They did not know [. . .] that it is when shopping is over that Christmas begins. (38)
Unfortunately, based on this quote, Christmas has yet to begin around these parts. I still have lots of shopping to do. Uggh! But I think I agree. Anyway–this is a good one (maybe even a favorite!), and so I give it a Highly Recommended! (Wait! I knew I had read a recommendation for it somewhere else, and I found it–in the comments of this great post of Melissa Wiley’s: Best-Loved Doll Books.) If you haven’t read this one, don’t miss it.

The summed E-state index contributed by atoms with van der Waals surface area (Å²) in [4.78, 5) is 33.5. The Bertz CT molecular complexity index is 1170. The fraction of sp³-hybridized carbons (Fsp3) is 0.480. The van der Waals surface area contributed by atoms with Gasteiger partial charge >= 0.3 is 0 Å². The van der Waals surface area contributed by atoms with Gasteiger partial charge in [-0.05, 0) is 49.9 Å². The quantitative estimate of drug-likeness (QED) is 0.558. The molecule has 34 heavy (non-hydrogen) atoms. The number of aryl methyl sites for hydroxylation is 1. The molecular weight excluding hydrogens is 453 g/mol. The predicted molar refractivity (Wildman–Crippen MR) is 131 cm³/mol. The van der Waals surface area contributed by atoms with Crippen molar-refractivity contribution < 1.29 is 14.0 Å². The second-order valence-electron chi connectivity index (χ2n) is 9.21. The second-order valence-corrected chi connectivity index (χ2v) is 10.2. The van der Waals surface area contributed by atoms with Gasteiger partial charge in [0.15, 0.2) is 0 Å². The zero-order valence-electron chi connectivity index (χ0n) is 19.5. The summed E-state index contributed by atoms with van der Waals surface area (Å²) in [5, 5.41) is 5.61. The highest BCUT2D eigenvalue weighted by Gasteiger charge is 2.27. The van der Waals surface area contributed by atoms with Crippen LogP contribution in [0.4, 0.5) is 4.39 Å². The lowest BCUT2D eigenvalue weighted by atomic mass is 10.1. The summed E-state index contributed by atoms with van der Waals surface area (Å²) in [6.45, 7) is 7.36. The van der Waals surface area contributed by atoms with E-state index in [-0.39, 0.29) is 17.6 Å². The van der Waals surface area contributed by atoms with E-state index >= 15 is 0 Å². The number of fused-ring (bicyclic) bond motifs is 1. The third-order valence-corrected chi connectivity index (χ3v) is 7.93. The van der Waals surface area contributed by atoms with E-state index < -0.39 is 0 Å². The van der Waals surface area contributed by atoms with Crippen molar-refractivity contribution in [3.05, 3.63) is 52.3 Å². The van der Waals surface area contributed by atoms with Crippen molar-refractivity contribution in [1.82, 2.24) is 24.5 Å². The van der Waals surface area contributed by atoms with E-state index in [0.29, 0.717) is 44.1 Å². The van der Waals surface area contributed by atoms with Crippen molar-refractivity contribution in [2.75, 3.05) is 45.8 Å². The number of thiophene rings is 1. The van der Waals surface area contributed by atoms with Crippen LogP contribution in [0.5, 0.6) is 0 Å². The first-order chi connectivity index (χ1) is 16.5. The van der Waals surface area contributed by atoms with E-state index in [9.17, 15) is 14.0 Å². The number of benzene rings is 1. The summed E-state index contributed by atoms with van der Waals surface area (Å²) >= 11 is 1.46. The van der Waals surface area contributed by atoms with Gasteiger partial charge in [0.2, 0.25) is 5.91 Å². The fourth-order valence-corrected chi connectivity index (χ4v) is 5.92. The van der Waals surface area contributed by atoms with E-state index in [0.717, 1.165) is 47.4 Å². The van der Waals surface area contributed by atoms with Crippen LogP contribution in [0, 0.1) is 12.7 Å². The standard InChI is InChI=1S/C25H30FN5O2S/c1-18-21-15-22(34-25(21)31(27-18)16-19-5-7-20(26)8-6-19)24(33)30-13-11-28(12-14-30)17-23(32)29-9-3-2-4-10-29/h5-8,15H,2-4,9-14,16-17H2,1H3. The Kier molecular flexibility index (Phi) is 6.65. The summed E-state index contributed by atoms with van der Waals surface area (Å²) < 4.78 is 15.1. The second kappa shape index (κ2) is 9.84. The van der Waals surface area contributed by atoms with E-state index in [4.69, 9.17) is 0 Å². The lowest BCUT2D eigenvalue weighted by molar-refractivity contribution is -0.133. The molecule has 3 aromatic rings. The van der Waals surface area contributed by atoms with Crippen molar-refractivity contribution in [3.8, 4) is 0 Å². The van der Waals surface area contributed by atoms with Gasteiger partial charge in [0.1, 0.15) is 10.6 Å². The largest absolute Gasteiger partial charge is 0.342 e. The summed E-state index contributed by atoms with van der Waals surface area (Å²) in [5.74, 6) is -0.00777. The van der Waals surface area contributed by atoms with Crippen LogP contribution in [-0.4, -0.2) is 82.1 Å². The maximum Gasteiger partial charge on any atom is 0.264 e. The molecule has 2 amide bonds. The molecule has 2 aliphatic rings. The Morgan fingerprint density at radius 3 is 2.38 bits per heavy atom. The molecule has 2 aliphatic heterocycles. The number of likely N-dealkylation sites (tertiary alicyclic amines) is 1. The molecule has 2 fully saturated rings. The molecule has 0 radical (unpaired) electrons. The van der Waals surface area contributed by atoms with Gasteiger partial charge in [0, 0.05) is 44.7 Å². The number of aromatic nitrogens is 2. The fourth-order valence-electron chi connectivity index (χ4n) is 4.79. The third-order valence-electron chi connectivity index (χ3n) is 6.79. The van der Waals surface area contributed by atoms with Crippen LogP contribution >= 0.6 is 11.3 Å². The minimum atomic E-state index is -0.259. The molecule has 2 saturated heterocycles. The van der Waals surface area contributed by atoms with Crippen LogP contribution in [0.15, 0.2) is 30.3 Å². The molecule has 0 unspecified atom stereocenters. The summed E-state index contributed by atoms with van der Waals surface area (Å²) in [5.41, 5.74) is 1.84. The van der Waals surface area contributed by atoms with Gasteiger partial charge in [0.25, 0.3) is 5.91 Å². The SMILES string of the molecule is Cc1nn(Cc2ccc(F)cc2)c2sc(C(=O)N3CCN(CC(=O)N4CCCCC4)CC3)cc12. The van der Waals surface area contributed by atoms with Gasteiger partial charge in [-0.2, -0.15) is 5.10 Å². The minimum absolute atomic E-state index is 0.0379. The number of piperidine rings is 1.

I have long been a fan of Patricia Polacco, since my short tenure as an elementary librarian when I showed my classes one of those book videos of Pink and Say and it was all I could do not to cry at the end of it. However, I haven’t shared too many of her books with my girls because I find them somewhat tedious to read aloud due to the amount of detail and the frequency with which she writes in dialect. I think we’ve just about reached the point in our read-aloud experience here at the House of Hope that we can really get her stories, though. An Orange for Frankie is a story from Polacco‘s grandmother’s family about Polacco‘s great uncle Eddie. In the story, Eddie is a ten year old boy, the youngest Stowell boy in a family of nine children. They live in Locke Center, Michigan, and a train stop (depot?) is situated close by their home. Their mother regularly feeds the train engineer and whatever unofficial passengers the Lansing to Detroit train might bring by her home. In an act of kindness, Eddie gives one of the hobos something very dear to him, and at the end of the story his kindness is repaid ten-fold. There’s a lot going on in this story besides Eddie’s story. The father of the brood has gone by horse and buggy to Lansing to pick up their Christmas oranges, choice gifts which they use to decorate their mantel before they finally eat them. Because of the weather, the Stowells back home are in suspense: will Pa make it back home before Christmas? The Stowell clan exudes a warmth that almost puts the Waltons in the dark. My only quibble with this one is that this Southern girl ends up making the Michiganders sound like Alabamians, with my mispronunciations of their winderlights and my darlin’s. Of course, my girls don’t know the difference, but it makes it feel rather inauthentic to me. Anyway–a small quibble. This is a beautiful and tender story, and it makes me think of my own grandparents, who were thrilled to get an orange and some nuts for Christmas. Polacco’s trademark illustrations fairly sing. Highly Recommended. (Philomel, 2004)